BSN not all its cracked up to be - page 3

by JOLLIEHOLLY | 4,303 Views | 26 Comments

JUST TO LET EVERYONE KNOW, I AM NOT KNOCKING THE BSN PREPARED NURSE. HOWEVER, I AM AN R.N., AND WHERE I AM EMPLOYED THE BSN NURSES MAKE NO MORE WAGE THAN AN ADN NURSE, WHICH I DISAGREE WITH, YOU SHOULD MAKE MORE MONEY WITH MORE... Read More


  1. 0
    I simply don't get it.

    I go to school because I'm interested in learning, not because I'm going to get more money.

    Now, I an pursuing my RN but that's largely because I am not a contented subordinate, and I want more options and a broader scope of practice than an LPN in NYS proffers. But should I go on for the BSN afterwards - what could possibly be wrong with gaining more knowledge?
  2. 0
    Quote from Beggar♂
    Perhaps I'm not qualified to render an opinion since I don't even start NS until January. However, my life experience gives me a perspective that I choose to share, anyway.



    That's precisely the issue. To practice, you need to earn an RN which means you have a certain number of clinical contact hours, an education in the nursing scope of practice, and the ability to pass the NCLEX.

    However, the license really doesn't mean squat about your education. It's just a license. It's akin to an ATP, the license held by the jet jockeys flying for the airlines. Their ATP, which is very tough to earn and keep, means that their skill and knowledge as pilots is deemed minimally acceptable for their scope of practice. Likewise, the RN license means that the holder has the minimally acceptable skills to practice the nursing scope of practice.

    A college degree (AA/S, BA/S, MA/S, PhD, etc) means a certain level of competence in areas of thought outside of ones specialty. It means a minimum level of educational proficiency in communications, computational skills, and critical thinking.

    A college degree also signifies a minimal level of educational proficiency in major-specific topics (the level of which is proportional to the degree level) and the opportunity to study more ancillary topics (again, the higher the degree, the more this is true).

    Whether one values the education beyond that required to attain the license probably depends on their point of view.

    Personally, all other things being equal, I would choose to hire people with more education rather than less in any line of work.

    Certainly, university education does not make a good nurse. On the other hand, a nurse who has a baccalaureate or advanced degree, is probably more able to adapt to new situations, independently learn new subject matter, or develop an appropriate course of action in a case for which they've not been specifically trained.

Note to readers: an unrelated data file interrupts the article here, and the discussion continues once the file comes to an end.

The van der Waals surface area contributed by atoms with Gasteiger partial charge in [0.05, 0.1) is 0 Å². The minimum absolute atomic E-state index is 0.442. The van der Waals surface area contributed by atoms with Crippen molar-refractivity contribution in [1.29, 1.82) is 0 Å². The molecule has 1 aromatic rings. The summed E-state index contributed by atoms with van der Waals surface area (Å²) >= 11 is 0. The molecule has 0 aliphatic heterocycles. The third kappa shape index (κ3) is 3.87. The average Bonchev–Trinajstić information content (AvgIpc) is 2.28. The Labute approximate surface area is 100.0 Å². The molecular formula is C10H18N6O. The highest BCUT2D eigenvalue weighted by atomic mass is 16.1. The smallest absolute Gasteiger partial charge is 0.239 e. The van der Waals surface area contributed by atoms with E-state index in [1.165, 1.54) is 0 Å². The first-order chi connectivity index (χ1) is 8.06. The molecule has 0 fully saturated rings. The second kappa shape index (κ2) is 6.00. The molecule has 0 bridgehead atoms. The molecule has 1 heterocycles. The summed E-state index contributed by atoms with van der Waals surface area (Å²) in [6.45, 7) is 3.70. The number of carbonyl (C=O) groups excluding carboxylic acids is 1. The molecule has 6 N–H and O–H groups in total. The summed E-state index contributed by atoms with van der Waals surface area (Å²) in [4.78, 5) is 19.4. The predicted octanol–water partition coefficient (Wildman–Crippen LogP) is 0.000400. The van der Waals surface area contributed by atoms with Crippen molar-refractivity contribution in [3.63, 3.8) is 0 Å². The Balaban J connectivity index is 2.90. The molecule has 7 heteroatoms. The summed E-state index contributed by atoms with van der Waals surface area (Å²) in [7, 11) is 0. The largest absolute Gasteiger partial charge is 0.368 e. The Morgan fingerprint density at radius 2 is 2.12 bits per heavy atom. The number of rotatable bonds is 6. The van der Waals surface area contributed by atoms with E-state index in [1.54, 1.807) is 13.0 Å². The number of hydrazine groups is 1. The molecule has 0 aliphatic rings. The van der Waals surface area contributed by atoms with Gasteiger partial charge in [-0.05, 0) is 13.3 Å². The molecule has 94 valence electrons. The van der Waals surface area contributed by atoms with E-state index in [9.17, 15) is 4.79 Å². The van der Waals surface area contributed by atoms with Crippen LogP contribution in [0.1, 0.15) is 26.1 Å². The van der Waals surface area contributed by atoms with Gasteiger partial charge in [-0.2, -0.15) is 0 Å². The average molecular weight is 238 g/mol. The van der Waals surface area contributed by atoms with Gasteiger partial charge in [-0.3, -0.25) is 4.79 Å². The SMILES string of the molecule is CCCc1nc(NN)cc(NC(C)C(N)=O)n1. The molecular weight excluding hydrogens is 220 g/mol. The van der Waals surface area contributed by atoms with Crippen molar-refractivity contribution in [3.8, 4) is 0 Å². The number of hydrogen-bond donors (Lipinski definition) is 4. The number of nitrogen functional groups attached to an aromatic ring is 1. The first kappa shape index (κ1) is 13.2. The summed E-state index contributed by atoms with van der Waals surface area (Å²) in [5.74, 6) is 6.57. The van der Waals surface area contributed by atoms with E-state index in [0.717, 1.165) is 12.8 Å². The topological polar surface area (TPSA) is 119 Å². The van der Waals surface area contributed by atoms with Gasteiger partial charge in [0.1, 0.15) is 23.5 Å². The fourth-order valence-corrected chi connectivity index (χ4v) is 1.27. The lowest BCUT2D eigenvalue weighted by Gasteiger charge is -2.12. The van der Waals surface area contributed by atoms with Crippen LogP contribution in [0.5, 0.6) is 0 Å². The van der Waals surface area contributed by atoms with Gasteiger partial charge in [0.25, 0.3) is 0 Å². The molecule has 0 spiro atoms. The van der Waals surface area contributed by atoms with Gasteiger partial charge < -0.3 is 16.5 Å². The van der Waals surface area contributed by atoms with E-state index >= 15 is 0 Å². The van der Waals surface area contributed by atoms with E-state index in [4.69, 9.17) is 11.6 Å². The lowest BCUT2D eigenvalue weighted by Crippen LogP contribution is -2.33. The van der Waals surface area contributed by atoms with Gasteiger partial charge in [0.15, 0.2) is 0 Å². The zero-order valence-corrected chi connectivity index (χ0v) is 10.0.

I think all nurses should be encouraged to pursue as much education as they're willing. On the other hand, during those months my daughter was in the NICU, I never checked which degrees the good nurses held. I knew they were RNs, skilled in neonatal care, and I knew the ones that were good.

    Offering a perspective from outside of nursing (I start my DEMSN in January), though, I do think that, in the long run, the nursing profession would benefit by having a higher educational requirement for entry.
    Awesome answer. Ditto everything.
  3. 0
    I think that the most important thing is that nurses of all levels of education come together and work as a team in the clinical setting! It doesn't matter how you became an RN, just that you did it and you had the skills to get through school and pass that NCLEX! There are some nursing jobs that require different levels of education of course but if those are not of interest then who cares? We all know that it is about the patients and making them feel cared for and keeping them safe anyways... As for the whole nursing school rivalry comment... I think it depends on the school. The particular BSN program from which I graduated had a 100% NCLEX pass rate and we all know how to use a bedpan!! However, there are some other BSN programs in the area which have lower pass rates... it really depends on the teachers and the group of students. There are also ADN programs with 100% pass rates... so who needs to compete? We all share the same passion to care for the sick and to help people when they need us the most! :spin:
  4. 1
    Quote from Beggar♂
    Perhaps I'm not qualified to render an opinion since I don't even start NS until January. However, my life experience gives me a perspective that I choose to share, anyway.